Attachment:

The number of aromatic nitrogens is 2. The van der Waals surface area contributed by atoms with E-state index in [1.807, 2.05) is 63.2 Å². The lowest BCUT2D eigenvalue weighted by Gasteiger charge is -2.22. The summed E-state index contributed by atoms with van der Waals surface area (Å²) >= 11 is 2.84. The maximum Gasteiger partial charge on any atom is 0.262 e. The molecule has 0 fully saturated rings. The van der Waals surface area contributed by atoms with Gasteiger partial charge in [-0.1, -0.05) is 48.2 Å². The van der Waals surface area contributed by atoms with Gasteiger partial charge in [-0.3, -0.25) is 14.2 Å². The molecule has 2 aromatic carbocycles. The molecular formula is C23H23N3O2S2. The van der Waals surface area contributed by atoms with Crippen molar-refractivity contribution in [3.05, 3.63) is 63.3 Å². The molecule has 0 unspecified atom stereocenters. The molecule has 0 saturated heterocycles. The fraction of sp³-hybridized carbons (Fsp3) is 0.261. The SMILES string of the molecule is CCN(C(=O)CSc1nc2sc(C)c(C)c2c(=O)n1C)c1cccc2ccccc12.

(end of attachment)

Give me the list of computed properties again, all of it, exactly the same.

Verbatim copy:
The number of aromatic nitrogens is 2. The van der Waals surface area contributed by atoms with E-state index in [1.807, 2.05) is 63.2 Å². The lowest BCUT2D eigenvalue weighted by Gasteiger charge is -2.22. The summed E-state index contributed by atoms with van der Waals surface area (Å²) >= 11 is 2.84. The maximum Gasteiger partial charge on any atom is 0.262 e. The molecule has 0 fully saturated rings. The van der Waals surface area contributed by atoms with Gasteiger partial charge in [-0.1, -0.05) is 48.2 Å². The van der Waals surface area contributed by atoms with Gasteiger partial charge in [-0.3, -0.25) is 14.2 Å². The molecule has 2 aromatic carbocycles. The molecular formula is C23H23N3O2S2. The van der Waals surface area contributed by atoms with Crippen molar-refractivity contribution in [3.05, 3.63) is 63.3 Å². The molecule has 0 unspecified atom stereocenters. The molecule has 0 saturated heterocycles. The fraction of sp³-hybridized carbons (Fsp3) is 0.261. The SMILES string of the molecule is CCN(C(=O)CSc1nc2sc(C)c(C)c2c(=O)n1C)c1cccc2ccccc12.